Fighting the Holiday Blues, After Indulgences Over Christmas and New Year.
After spending a wonderful holiday over the Christmas and New Year period, some people succumb to the holiday blue feeling and find it’s difficult to function normally in their daily rhythm. Things like, holiday blues, holiday depression, or post-Christmas blues, are a commonly occurrences in the modern world and depict the mental distress occurring after the winter holidays and festival season.
After the many indulgences over the holiday period, the endless barbeques chocolates and carbonated drinks I was left feeling a little out of shape and worse of my daily routine. I aim to return to eating healthy food, drinking healthy drinks etc. Mind you eating well and keeping up regular exercise will enhance your mood and help you return to good shape and fitness levels. I remember the only time I got to exercises was when I run after the kids around the parties and parks.
The holiday season is both joyful and stressful at once. There is family to get along with, gifts to buy and return, people to visit, activities to throw yourself into, plenty of festive food to eat, sales to rush to, and parties to plan and attend. Topped off with the excitement of New Year’s Eve, your adrenaline has probably been pumping a lot of the time during the Christmas and New Year’s period. Returning to the usual routine and probably quieter workplace than normal can dampen your spirits just by the absence of exciting things to do and look forward to. Equally, if your Christmas and New Year’s Eve period wasn’t as enjoyable as you had hoped, you can be left feeling down about the lack of enjoyment you’d expected and this can sour your mood. Expecting to feel a little low is a way of telling yourself that this is a normal feeling and that it will soon pass once the routine re-establishes itself. As you catch up with the New Year’s KPI and budgeting issues in and around the workplace.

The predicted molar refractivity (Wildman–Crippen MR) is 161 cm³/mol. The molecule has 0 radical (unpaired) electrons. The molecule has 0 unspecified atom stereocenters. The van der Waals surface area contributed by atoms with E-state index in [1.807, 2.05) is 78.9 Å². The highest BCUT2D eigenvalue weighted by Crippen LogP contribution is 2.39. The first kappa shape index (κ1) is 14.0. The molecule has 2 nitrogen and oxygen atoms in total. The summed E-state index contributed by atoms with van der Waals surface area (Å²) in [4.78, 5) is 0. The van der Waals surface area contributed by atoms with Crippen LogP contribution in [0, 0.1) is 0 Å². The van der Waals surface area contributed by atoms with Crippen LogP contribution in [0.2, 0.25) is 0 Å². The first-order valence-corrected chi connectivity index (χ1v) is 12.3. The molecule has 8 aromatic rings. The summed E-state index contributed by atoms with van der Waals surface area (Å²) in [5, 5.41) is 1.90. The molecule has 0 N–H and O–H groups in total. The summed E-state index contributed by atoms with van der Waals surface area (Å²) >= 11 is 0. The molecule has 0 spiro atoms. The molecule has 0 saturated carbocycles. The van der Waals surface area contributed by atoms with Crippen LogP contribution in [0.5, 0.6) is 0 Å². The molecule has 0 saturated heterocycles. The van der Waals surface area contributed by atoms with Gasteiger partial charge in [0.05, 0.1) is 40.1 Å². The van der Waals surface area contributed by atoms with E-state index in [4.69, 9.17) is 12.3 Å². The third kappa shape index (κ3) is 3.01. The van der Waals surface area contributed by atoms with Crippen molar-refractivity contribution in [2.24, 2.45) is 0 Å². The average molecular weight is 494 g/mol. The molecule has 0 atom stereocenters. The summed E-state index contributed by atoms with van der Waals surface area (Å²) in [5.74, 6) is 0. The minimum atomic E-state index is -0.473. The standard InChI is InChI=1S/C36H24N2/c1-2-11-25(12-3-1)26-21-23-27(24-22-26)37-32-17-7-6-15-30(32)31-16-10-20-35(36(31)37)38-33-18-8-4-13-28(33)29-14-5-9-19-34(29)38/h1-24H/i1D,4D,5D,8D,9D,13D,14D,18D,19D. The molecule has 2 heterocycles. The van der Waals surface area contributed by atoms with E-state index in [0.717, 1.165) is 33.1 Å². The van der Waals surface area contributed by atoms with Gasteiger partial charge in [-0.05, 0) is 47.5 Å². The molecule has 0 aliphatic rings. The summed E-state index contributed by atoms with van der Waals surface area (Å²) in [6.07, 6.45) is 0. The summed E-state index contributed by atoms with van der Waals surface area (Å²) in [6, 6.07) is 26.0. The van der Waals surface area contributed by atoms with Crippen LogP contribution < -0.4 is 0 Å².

I am not trying to say that holidays are not good thing in our life’s, don’t get me wrong. The good side to the end of the holidays is that you’ve had a chance to rest, to relax, and to enjoy yourself. The craziness prior to Christmas has ended both at the workplace and in the home, and the restful time after Christmas and New Year’s Eve has hopefully given you the opportunity to do things that are different from your usual routine. And any break in the routine is good for the spirit, providing you with the chance to rejuvenate. Take it easy when you’re settling back down into your usual routine. Your more rested self is a good thing and gives you an opportunity to take a renewed perspective on your work, routine, study, or home life pace.
Perhaps the break has given you perspective on your life, job, relationships etc. If so, this is a good time to consider making changes to improve your situation, especially because not making the changes can prolong your blues. If you set the bar too high and you already feel as if you’re slipping, don’t berate yourself. Instead, look at your resolutions realistically and assess whether they need some tweaking to ensure that they’re achievable. Discard the resolutions that required you to be too harsh on yourself and reform them into ones that can be met now that the heady atmosphere of New Year’s Eve is behind you. Think of it as a double checking of the details, and simply fiddle with the fine print! Ensure that any goals you’ve set are reasonable and most importantly achievable. Taking weight loss as an example, targeting for a size zero is unrealistic, but looking for 1 pound loss in a span of week seems to be more achievable.
Finally trying to keep a positive frame of mind and planning for interesting and fulfilling events throughout the year is a good way to calm your current blues. Think ahead to the changing seasons and the sorts of things you’d like to be doing as the year moves on, and the sorts of activities and events you’d like to be a part of. Doing something about the things you’d like to happen is the first step and once you’re immersed in planning and doing, you’ll be too busy to fret.
Revive the excitement of anticipation by arranging fun activities, such as having dinner with friends, starting a new class for a hobby or interest, attending a sporting event regularly, going to the movies, etc. Choose activities that meet your budget and interests, and that you know will give you a thrill and remember that Christmas and holiday will come around again before you know it